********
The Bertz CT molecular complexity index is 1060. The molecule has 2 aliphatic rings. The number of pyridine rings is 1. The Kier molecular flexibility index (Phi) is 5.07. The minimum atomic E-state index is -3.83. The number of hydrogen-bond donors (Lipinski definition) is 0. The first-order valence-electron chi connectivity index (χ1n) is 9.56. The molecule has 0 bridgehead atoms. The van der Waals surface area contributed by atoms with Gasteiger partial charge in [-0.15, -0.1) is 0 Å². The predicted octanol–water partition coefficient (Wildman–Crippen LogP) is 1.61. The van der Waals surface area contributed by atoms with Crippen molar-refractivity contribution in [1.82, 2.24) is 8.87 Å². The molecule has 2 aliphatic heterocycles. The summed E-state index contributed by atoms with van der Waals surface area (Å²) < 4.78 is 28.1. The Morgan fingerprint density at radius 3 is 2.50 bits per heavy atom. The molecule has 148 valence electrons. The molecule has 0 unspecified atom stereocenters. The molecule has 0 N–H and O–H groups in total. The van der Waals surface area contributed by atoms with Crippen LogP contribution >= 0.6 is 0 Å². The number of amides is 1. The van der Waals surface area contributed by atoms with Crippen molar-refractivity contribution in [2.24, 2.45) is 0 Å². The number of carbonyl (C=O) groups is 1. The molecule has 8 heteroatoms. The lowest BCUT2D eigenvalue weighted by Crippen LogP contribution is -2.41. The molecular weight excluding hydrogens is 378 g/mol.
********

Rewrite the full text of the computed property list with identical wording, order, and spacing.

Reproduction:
The Bertz CT molecular complexity index is 1060. The molecule has 2 aliphatic rings. The number of pyridine rings is 1. The Kier molecular flexibility index (Phi) is 5.07. The minimum atomic E-state index is -3.83. The number of hydrogen-bond donors (Lipinski definition) is 0. The first-order valence-electron chi connectivity index (χ1n) is 9.56. The molecule has 0 bridgehead atoms. The van der Waals surface area contributed by atoms with Gasteiger partial charge in [-0.15, -0.1) is 0 Å². The predicted octanol–water partition coefficient (Wildman–Crippen LogP) is 1.61. The van der Waals surface area contributed by atoms with Crippen molar-refractivity contribution in [1.82, 2.24) is 8.87 Å². The molecule has 2 aliphatic heterocycles. The summed E-state index contributed by atoms with van der Waals surface area (Å²) < 4.78 is 28.1. The Morgan fingerprint density at radius 3 is 2.50 bits per heavy atom. The molecule has 148 valence electrons. The molecule has 0 unspecified atom stereocenters. The molecule has 0 N–H and O–H groups in total. The van der Waals surface area contributed by atoms with Crippen LogP contribution >= 0.6 is 0 Å². The number of amides is 1. The van der Waals surface area contributed by atoms with Crippen molar-refractivity contribution in [2.24, 2.45) is 0 Å². The number of carbonyl (C=O) groups is 1. The molecule has 8 heteroatoms. The lowest BCUT2D eigenvalue weighted by Crippen LogP contribution is -2.41. The molecular weight excluding hydrogens is 378 g/mol.